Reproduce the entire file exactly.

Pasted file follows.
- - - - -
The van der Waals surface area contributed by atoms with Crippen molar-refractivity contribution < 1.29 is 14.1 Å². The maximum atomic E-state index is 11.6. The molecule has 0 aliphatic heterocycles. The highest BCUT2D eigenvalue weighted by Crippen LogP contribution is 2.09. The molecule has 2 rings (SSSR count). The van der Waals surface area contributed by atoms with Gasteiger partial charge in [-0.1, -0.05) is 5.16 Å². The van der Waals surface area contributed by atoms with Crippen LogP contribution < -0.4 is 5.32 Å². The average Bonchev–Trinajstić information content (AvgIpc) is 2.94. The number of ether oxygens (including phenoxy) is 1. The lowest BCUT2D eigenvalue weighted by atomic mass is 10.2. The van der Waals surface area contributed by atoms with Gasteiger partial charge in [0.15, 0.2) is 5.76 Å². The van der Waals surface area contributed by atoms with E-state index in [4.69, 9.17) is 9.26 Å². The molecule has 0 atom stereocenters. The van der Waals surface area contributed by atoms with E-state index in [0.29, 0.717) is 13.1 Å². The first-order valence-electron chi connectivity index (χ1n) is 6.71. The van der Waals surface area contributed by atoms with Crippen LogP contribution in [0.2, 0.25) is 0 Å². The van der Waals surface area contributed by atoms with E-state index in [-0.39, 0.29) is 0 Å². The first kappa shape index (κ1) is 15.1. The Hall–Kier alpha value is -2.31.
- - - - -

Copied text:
The van der Waals surface area contributed by atoms with Crippen molar-refractivity contribution < 1.29 is 14.1 Å². The maximum atomic E-state index is 11.6. The molecule has 0 aliphatic heterocycles. The highest BCUT2D eigenvalue weighted by Crippen LogP contribution is 2.09. The molecule has 2 rings (SSSR count). The van der Waals surface area contributed by atoms with Gasteiger partial charge in [-0.1, -0.05) is 5.16 Å². The van der Waals surface area contributed by atoms with Crippen LogP contribution < -0.4 is 5.32 Å². The average Bonchev–Trinajstić information content (AvgIpc) is 2.94. The number of ether oxygens (including phenoxy) is 1. The lowest BCUT2D eigenvalue weighted by atomic mass is 10.2. The van der Waals surface area contributed by atoms with Gasteiger partial charge in [0.15, 0.2) is 5.76 Å². The van der Waals surface area contributed by atoms with E-state index in [4.69, 9.17) is 9.26 Å². The molecule has 0 atom stereocenters. The van der Waals surface area contributed by atoms with E-state index in [0.29, 0.717) is 13.1 Å². The first-order valence-electron chi connectivity index (χ1n) is 6.71. The van der Waals surface area contributed by atoms with Crippen LogP contribution in [0.2, 0.25) is 0 Å². The van der Waals surface area contributed by atoms with E-state index in [-0.39, 0.29) is 0 Å². The first kappa shape index (κ1) is 15.1. The Hall–Kier alpha value is -2.31.